In fact there is actual documentation from the manufacturer of Shark-Bite, push-to-connect fittings that recommends jumping around the fittings when used with metal piping.

I set up a little experiment with an assembly of 4 push-to-connect fittings to see how much voltage drop there would be. The voltage drop of the circuit through the soldered pipe assembly on the left (without any push-in-connectors) was 4.6%.

DSCF0388

The voltage drop through the push-in-connector assembly without any load was up-and-down but generally around 25%. By merely wiggling the assembly a bit the voltage drop varied up and down. Under the load of a 1500 watt space heater, the fluctuation varied widely from 45% to 75%.

DSCF0396
It was interesting to note that when I initially started the test, the assembly was plugged into an AFCI protected circuit. As soon as I turned on the 1500 watt space heater, the AFCI breaker tripped. I could actually hear the arcing at the connections. Seems like the AFCI functioned as intended.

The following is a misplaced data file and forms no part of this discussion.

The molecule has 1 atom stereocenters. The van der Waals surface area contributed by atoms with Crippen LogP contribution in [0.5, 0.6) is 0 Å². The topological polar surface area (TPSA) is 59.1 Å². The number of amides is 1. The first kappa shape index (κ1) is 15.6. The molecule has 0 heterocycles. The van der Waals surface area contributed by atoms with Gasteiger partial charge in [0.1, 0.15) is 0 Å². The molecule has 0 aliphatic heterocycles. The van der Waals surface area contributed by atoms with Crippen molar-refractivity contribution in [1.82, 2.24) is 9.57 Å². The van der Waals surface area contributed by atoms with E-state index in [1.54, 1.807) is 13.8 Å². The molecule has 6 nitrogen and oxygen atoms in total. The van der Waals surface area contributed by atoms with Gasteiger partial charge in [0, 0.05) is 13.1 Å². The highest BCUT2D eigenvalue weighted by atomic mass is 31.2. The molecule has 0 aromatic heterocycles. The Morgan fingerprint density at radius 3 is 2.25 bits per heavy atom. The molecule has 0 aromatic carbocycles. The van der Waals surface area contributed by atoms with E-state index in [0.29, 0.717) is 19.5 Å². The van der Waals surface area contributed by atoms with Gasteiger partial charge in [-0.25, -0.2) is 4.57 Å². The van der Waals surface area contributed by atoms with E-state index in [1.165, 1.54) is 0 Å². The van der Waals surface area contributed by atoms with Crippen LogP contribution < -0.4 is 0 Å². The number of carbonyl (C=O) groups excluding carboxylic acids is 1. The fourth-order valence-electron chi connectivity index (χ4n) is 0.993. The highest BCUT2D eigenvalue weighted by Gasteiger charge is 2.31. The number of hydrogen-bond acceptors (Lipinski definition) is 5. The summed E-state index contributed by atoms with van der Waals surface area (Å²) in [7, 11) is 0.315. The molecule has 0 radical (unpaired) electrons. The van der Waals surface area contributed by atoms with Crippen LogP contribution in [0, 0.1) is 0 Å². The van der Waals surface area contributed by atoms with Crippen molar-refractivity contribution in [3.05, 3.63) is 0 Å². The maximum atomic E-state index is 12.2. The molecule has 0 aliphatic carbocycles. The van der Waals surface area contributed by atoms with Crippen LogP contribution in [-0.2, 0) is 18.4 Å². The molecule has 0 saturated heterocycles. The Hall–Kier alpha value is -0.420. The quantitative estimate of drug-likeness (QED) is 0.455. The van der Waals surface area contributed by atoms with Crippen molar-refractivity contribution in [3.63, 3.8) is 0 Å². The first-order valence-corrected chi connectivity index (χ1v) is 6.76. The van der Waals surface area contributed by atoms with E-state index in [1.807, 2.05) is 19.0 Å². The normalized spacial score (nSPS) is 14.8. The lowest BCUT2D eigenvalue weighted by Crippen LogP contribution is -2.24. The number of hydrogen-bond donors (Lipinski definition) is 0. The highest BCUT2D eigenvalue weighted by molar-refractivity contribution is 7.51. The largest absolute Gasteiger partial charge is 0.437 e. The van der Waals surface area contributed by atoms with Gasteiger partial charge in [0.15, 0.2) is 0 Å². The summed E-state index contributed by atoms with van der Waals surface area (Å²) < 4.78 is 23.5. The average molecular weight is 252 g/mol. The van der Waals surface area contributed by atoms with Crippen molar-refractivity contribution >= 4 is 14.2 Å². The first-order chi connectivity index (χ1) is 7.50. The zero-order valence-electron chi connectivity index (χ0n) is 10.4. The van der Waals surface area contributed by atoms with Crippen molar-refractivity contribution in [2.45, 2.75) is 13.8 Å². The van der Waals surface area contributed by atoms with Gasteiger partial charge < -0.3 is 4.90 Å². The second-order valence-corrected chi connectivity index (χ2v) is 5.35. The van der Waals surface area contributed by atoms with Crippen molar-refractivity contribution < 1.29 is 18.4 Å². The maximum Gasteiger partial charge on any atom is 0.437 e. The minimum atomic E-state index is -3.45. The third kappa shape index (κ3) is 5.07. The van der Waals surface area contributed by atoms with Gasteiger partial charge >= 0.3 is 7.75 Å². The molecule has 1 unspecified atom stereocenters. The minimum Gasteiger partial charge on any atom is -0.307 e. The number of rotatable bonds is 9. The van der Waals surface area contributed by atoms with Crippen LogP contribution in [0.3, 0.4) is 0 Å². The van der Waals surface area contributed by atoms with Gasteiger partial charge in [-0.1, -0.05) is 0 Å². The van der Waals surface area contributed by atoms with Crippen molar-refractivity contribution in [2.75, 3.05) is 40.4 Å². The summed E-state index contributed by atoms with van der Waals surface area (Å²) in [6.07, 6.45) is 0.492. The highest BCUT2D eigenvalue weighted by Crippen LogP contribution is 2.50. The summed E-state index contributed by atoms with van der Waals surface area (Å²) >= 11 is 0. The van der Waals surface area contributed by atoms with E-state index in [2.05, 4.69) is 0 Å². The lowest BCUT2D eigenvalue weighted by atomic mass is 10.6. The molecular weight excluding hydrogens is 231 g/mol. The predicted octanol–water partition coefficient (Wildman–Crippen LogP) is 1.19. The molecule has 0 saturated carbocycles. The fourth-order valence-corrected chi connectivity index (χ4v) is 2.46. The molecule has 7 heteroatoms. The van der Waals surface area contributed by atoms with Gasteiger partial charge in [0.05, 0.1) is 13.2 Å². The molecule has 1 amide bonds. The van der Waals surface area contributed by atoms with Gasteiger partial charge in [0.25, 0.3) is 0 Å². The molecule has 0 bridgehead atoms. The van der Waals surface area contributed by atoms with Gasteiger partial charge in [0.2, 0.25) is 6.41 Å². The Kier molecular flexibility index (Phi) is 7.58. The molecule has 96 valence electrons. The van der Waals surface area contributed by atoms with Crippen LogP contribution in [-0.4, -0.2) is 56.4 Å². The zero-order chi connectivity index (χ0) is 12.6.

The experiment and test results pictured above were completed on a circuit that was not AFCI protected.  I found the results to be pretty dramatic.

This is a side view of the assembly, painted black for thermal uniformity.

DSCF0393

Here is the thermal image of the assembly prior to turning on the heater.

FLIR0618a

Here is an image of the temperature within the assembly after 60 seconds.

FLIR0638a

Here is the temperatures within the assembly after 2 minutes: >356 degrees F.  My decision that it probably was not a good idea to continue the experiment game next, as it appeared I now had two heaters in the room instead of one.

FLIR0644b
So while this little experiment may lack in some controls that would be present if the same testing was done in a professional laboratory, or by Myth Busters, it is likely good enough to conclude that push-in-connectors cannot be relied upon as a ground fault path and could even be a fire hazard if the piping they were in were to become energized.

The bottom line is that proper bonding is necessary around push-in-connectors installed in metal piping systems—or better yet, perhaps other types of fittings should be used.

 

By Charles Buell, Real Estate Inspections in Seattle